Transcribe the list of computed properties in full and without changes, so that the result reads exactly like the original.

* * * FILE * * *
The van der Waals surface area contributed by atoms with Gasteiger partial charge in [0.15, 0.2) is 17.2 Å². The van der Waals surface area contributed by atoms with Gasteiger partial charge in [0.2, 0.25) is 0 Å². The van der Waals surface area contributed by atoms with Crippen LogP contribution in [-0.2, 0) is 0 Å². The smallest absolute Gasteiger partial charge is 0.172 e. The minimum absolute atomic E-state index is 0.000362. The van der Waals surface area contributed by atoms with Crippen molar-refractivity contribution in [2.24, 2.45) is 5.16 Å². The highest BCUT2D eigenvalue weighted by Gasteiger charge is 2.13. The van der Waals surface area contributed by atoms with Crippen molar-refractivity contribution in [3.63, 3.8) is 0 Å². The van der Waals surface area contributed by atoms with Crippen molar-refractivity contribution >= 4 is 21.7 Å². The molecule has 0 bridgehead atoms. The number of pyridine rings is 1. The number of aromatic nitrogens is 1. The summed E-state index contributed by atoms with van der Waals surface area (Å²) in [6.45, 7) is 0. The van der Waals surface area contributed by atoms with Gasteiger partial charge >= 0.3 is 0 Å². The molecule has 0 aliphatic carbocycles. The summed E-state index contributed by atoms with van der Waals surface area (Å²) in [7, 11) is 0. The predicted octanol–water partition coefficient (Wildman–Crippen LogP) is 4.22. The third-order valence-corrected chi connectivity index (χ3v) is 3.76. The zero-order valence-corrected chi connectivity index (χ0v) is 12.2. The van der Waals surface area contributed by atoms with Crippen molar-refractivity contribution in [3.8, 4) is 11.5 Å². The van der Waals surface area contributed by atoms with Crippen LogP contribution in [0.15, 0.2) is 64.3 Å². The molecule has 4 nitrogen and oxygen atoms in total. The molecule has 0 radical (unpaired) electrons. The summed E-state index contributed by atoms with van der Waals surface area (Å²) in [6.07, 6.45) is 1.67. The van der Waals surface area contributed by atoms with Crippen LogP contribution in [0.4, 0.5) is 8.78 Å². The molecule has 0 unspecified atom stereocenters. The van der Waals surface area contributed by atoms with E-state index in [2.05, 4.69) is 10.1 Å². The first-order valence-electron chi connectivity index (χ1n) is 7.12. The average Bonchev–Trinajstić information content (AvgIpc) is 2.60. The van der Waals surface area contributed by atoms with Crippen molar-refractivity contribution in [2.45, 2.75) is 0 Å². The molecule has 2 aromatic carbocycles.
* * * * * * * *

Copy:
The van der Waals surface area contributed by atoms with Gasteiger partial charge in [0.15, 0.2) is 17.2 Å². The van der Waals surface area contributed by atoms with Gasteiger partial charge in [0.2, 0.25) is 0 Å². The van der Waals surface area contributed by atoms with Crippen LogP contribution in [-0.2, 0) is 0 Å². The smallest absolute Gasteiger partial charge is 0.172 e. The minimum absolute atomic E-state index is 0.000362. The van der Waals surface area contributed by atoms with Crippen molar-refractivity contribution in [2.24, 2.45) is 5.16 Å². The highest BCUT2D eigenvalue weighted by Gasteiger charge is 2.13. The van der Waals surface area contributed by atoms with Crippen molar-refractivity contribution in [3.63, 3.8) is 0 Å². The van der Waals surface area contributed by atoms with Crippen molar-refractivity contribution >= 4 is 21.7 Å². The molecule has 0 bridgehead atoms. The number of pyridine rings is 1. The number of aromatic nitrogens is 1. The summed E-state index contributed by atoms with van der Waals surface area (Å²) in [6.45, 7) is 0. The van der Waals surface area contributed by atoms with Gasteiger partial charge >= 0.3 is 0 Å². The molecule has 0 aliphatic carbocycles. The summed E-state index contributed by atoms with van der Waals surface area (Å²) in [7, 11) is 0. The predicted octanol–water partition coefficient (Wildman–Crippen LogP) is 4.22. The third-order valence-corrected chi connectivity index (χ3v) is 3.76. The zero-order valence-corrected chi connectivity index (χ0v) is 12.2. The van der Waals surface area contributed by atoms with Crippen molar-refractivity contribution in [3.8, 4) is 11.5 Å². The van der Waals surface area contributed by atoms with Crippen LogP contribution in [0.15, 0.2) is 64.3 Å². The molecule has 4 nitrogen and oxygen atoms in total. The molecule has 0 radical (unpaired) electrons. The summed E-state index contributed by atoms with van der Waals surface area (Å²) in [6.07, 6.45) is 1.67. The van der Waals surface area contributed by atoms with Crippen LogP contribution in [0.4, 0.5) is 8.78 Å². The molecule has 0 unspecified atom stereocenters. The van der Waals surface area contributed by atoms with E-state index in [2.05, 4.69) is 10.1 Å². The first-order valence-electron chi connectivity index (χ1n) is 7.12. The average Bonchev–Trinajstić information content (AvgIpc) is 2.60. The van der Waals surface area contributed by atoms with Crippen molar-refractivity contribution in [2.45, 2.75) is 0 Å². The molecule has 2 aromatic carbocycles.